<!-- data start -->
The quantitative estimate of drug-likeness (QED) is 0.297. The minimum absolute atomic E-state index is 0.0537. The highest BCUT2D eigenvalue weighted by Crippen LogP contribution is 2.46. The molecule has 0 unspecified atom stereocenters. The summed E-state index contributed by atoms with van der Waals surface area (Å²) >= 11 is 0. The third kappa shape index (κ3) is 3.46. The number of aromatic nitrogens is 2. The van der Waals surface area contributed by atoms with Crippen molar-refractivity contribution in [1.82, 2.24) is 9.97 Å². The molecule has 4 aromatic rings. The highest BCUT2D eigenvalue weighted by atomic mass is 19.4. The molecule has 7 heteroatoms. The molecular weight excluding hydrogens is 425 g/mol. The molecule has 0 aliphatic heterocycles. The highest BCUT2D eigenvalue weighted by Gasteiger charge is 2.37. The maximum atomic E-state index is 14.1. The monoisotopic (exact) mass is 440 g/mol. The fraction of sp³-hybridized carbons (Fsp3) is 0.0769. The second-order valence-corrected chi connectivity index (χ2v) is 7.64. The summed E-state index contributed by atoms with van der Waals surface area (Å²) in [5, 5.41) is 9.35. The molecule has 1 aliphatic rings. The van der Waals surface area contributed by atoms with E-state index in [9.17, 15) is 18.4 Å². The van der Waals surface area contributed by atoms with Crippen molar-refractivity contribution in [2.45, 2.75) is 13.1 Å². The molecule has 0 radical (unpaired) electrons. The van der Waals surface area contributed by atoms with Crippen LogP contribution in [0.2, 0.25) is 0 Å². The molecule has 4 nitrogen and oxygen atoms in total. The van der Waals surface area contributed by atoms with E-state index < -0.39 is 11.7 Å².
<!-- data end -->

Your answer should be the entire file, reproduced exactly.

The quantitative estimate of drug-likeness (QED) is 0.297. The minimum absolute atomic E-state index is 0.0537. The highest BCUT2D eigenvalue weighted by Crippen LogP contribution is 2.46. The molecule has 0 unspecified atom stereocenters. The summed E-state index contributed by atoms with van der Waals surface area (Å²) >= 11 is 0. The third kappa shape index (κ3) is 3.46. The number of aromatic nitrogens is 2. The van der Waals surface area contributed by atoms with Crippen molar-refractivity contribution in [1.82, 2.24) is 9.97 Å². The molecule has 4 aromatic rings. The highest BCUT2D eigenvalue weighted by atomic mass is 19.4. The molecule has 7 heteroatoms. The molecular weight excluding hydrogens is 425 g/mol. The molecule has 0 aliphatic heterocycles. The highest BCUT2D eigenvalue weighted by Gasteiger charge is 2.37. The maximum atomic E-state index is 14.1. The monoisotopic (exact) mass is 440 g/mol. The fraction of sp³-hybridized carbons (Fsp3) is 0.0769. The second-order valence-corrected chi connectivity index (χ2v) is 7.64. The summed E-state index contributed by atoms with van der Waals surface area (Å²) in [5, 5.41) is 9.35. The molecule has 1 aliphatic rings. The van der Waals surface area contributed by atoms with E-state index in [9.17, 15) is 18.4 Å². The van der Waals surface area contributed by atoms with Crippen molar-refractivity contribution in [2.45, 2.75) is 13.1 Å². The molecule has 0 radical (unpaired) electrons. The van der Waals surface area contributed by atoms with Crippen LogP contribution in [0.2, 0.25) is 0 Å². The molecule has 4 nitrogen and oxygen atoms in total. The van der Waals surface area contributed by atoms with E-state index < -0.39 is 11.7 Å².